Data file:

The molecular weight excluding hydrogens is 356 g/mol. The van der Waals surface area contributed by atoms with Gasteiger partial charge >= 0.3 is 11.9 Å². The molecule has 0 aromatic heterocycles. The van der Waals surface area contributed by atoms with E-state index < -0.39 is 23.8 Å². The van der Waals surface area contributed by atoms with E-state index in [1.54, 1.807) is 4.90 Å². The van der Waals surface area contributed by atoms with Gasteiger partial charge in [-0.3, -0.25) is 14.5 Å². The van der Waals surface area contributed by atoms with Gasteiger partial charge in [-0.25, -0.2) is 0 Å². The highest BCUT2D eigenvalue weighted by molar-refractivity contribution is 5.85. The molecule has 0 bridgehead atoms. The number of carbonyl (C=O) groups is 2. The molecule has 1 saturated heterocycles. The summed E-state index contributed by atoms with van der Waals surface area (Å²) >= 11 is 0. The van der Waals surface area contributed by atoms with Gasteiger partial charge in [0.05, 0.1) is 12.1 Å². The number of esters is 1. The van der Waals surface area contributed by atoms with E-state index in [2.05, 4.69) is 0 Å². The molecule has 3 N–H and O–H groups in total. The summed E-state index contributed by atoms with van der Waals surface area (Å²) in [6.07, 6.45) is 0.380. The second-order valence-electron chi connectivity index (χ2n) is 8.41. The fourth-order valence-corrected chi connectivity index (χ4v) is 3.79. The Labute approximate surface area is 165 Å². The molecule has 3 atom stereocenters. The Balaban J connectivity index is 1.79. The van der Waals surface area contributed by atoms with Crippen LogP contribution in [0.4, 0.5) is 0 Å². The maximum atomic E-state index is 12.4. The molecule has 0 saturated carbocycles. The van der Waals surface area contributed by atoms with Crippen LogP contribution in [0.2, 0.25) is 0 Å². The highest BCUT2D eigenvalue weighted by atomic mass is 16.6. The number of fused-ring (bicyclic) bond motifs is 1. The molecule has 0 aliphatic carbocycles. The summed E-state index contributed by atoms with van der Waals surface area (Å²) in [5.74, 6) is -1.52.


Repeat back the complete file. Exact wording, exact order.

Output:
The molecular weight excluding hydrogens is 356 g/mol. The van der Waals surface area contributed by atoms with Gasteiger partial charge >= 0.3 is 11.9 Å². The molecule has 0 aromatic heterocycles. The van der Waals surface area contributed by atoms with E-state index < -0.39 is 23.8 Å². The van der Waals surface area contributed by atoms with E-state index in [1.54, 1.807) is 4.90 Å². The van der Waals surface area contributed by atoms with Gasteiger partial charge in [-0.3, -0.25) is 14.5 Å². The van der Waals surface area contributed by atoms with Gasteiger partial charge in [-0.25, -0.2) is 0 Å². The highest BCUT2D eigenvalue weighted by molar-refractivity contribution is 5.85. The molecule has 0 bridgehead atoms. The number of carbonyl (C=O) groups is 2. The molecule has 1 saturated heterocycles. The summed E-state index contributed by atoms with van der Waals surface area (Å²) >= 11 is 0. The van der Waals surface area contributed by atoms with Gasteiger partial charge in [0.05, 0.1) is 12.1 Å². The number of esters is 1. The van der Waals surface area contributed by atoms with E-state index in [2.05, 4.69) is 0 Å². The molecule has 3 N–H and O–H groups in total. The summed E-state index contributed by atoms with van der Waals surface area (Å²) in [6.07, 6.45) is 0.380. The second-order valence-electron chi connectivity index (χ2n) is 8.41. The fourth-order valence-corrected chi connectivity index (χ4v) is 3.79. The Labute approximate surface area is 165 Å². The molecule has 3 atom stereocenters. The Balaban J connectivity index is 1.79. The van der Waals surface area contributed by atoms with Crippen LogP contribution in [0.4, 0.5) is 0 Å². The maximum atomic E-state index is 12.4. The molecule has 0 saturated carbocycles. The van der Waals surface area contributed by atoms with Crippen LogP contribution in [0.2, 0.25) is 0 Å². The highest BCUT2D eigenvalue weighted by atomic mass is 16.6. The number of fused-ring (bicyclic) bond motifs is 1. The molecule has 0 aliphatic carbocycles. The summed E-state index contributed by atoms with van der Waals surface area (Å²) in [5.74, 6) is -1.52.